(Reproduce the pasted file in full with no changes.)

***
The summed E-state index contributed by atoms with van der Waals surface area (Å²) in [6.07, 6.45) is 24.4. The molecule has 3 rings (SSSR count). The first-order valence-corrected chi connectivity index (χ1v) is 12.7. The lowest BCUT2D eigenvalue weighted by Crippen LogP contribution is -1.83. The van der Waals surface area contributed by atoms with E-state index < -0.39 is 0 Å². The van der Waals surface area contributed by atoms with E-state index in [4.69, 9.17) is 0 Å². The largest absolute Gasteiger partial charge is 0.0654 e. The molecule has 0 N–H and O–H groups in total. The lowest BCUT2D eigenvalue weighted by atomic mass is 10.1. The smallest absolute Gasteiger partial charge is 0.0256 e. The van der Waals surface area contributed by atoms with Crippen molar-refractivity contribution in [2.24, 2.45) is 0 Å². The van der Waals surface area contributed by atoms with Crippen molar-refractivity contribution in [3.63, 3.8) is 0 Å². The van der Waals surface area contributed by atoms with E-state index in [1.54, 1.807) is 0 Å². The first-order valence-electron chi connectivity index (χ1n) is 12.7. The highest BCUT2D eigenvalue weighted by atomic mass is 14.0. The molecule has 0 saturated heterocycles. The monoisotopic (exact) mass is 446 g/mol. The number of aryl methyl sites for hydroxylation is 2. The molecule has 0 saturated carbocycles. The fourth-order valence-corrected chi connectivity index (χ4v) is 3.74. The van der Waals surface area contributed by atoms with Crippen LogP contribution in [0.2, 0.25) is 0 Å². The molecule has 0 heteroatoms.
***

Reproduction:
The summed E-state index contributed by atoms with van der Waals surface area (Å²) in [6.07, 6.45) is 24.4. The molecule has 3 rings (SSSR count). The first-order valence-corrected chi connectivity index (χ1v) is 12.7. The lowest BCUT2D eigenvalue weighted by Crippen LogP contribution is -1.83. The van der Waals surface area contributed by atoms with E-state index < -0.39 is 0 Å². The van der Waals surface area contributed by atoms with E-state index in [4.69, 9.17) is 0 Å². The largest absolute Gasteiger partial charge is 0.0654 e. The molecule has 0 N–H and O–H groups in total. The lowest BCUT2D eigenvalue weighted by atomic mass is 10.1. The smallest absolute Gasteiger partial charge is 0.0256 e. The van der Waals surface area contributed by atoms with Crippen molar-refractivity contribution in [2.24, 2.45) is 0 Å². The van der Waals surface area contributed by atoms with Crippen molar-refractivity contribution in [3.63, 3.8) is 0 Å². The van der Waals surface area contributed by atoms with E-state index in [1.54, 1.807) is 0 Å². The first-order valence-electron chi connectivity index (χ1n) is 12.7. The highest BCUT2D eigenvalue weighted by atomic mass is 14.0. The molecule has 0 saturated heterocycles. The monoisotopic (exact) mass is 446 g/mol. The number of aryl methyl sites for hydroxylation is 2. The molecule has 0 saturated carbocycles. The fourth-order valence-corrected chi connectivity index (χ4v) is 3.74. The van der Waals surface area contributed by atoms with Crippen LogP contribution in [0.2, 0.25) is 0 Å². The molecule has 0 heteroatoms.